The owner relies on the contractor’s capacity and energy output tests to certify PPA compliance. Thus, technical personnel for both the contractor and the owner should scrutinize procedures and results to ensure accuracy, consistency, and transparency. And if the PPA requires it, a third party should provide an independent assessment to confirm the project is operational.

For PPAs that authorize commercial operation at some capacity threshold less than 100 percent, the parties may negotiate a post-COD cure period. During this time, an owner may keep working to achieve up to 100 percent contracted capacity.

If the owner – through its contractor – fails to achieve 100 percent contracted capacity, then the PPA may impose a capacity shortfall payment for each megawatt below a specified threshold. This one-time payment represents an owner buy-down for lost production capacity over the PPA term. The PPA should also set a lower boundary of acceptable project capacity, below which would be a default.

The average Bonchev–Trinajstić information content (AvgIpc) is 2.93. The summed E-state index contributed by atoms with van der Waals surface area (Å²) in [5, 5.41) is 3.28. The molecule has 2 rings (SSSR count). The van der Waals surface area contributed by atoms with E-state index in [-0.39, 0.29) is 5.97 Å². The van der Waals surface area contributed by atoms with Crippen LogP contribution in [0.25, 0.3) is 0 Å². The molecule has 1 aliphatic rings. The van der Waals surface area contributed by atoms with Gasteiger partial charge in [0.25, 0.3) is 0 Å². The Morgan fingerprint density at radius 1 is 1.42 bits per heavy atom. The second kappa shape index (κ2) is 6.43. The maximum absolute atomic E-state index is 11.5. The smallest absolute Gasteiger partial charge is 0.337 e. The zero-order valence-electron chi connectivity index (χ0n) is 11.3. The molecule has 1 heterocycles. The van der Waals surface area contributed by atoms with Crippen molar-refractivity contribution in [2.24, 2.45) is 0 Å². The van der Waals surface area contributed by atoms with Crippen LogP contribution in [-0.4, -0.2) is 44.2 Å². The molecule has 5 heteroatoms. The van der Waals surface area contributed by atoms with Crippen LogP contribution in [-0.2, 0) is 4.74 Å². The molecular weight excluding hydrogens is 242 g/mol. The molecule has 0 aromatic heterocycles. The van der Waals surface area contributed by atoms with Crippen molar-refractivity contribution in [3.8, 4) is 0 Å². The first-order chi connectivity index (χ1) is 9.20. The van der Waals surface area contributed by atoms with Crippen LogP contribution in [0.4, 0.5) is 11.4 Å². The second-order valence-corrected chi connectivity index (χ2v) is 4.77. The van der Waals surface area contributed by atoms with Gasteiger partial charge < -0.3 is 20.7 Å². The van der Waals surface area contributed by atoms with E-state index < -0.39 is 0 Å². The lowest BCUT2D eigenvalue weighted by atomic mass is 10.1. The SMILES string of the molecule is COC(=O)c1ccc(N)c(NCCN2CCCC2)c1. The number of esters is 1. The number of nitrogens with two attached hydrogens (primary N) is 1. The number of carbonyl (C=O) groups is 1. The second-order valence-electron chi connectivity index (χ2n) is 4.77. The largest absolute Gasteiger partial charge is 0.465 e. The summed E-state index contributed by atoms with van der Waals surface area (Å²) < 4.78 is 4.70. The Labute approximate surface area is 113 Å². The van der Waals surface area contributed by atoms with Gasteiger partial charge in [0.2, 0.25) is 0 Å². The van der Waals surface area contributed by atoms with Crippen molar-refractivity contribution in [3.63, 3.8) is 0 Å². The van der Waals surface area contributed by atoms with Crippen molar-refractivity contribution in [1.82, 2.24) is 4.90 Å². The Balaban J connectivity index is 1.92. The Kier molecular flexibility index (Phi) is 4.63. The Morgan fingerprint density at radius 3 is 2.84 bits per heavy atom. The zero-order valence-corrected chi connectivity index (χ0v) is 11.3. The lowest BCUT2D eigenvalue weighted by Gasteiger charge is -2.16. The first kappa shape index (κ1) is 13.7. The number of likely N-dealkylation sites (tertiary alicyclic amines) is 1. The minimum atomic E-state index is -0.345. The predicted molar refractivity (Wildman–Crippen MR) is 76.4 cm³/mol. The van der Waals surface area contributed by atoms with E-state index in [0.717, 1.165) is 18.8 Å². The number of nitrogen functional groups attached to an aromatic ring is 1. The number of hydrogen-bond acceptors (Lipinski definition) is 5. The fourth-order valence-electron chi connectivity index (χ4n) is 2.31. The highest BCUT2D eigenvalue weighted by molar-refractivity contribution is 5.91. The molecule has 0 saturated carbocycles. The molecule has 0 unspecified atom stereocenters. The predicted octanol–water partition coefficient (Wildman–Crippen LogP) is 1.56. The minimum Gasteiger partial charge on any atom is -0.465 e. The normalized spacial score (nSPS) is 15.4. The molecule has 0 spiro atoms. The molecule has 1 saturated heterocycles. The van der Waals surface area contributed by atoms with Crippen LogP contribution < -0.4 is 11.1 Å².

To support that PPA requirement, the EPC should require recovery plans following the initial capacity test, assigning cost responsibilities and establishing damages or other remedies. If the off-taker is willing to accept a range of performance under the PPA, the EPC could make the post-COD recovery plan optional.

By allowing the contractor either to elect a capacity shortfall payment or to make good on its delivery obligation at 100 percent, the contractor may be able to minimize cost overruns. If the contractor can meet a range of acceptable performance outcomes, then the contractor could save the other parties money by building less contingency into the fixed price.

The owner, off-taker, contractor, and facility lenders must all coordinate to align financial incentives, capacity shortfall payments, and minimum acceptable performance outcomes. To do this, the parties must synchronize the parallel terms of the PPA and the EPC to avoid any gaps.

In the end, the EPC should flow through the PPA performance guarantees, capacity shortfall payments, and default provisions wherever possible. Just as the owner should avoid being “caught in the middle” when it comes to schedule delays, so also should the owner ensure that the contractor accepts the risk of underperformance if it cannot deliver a project at 100 percent.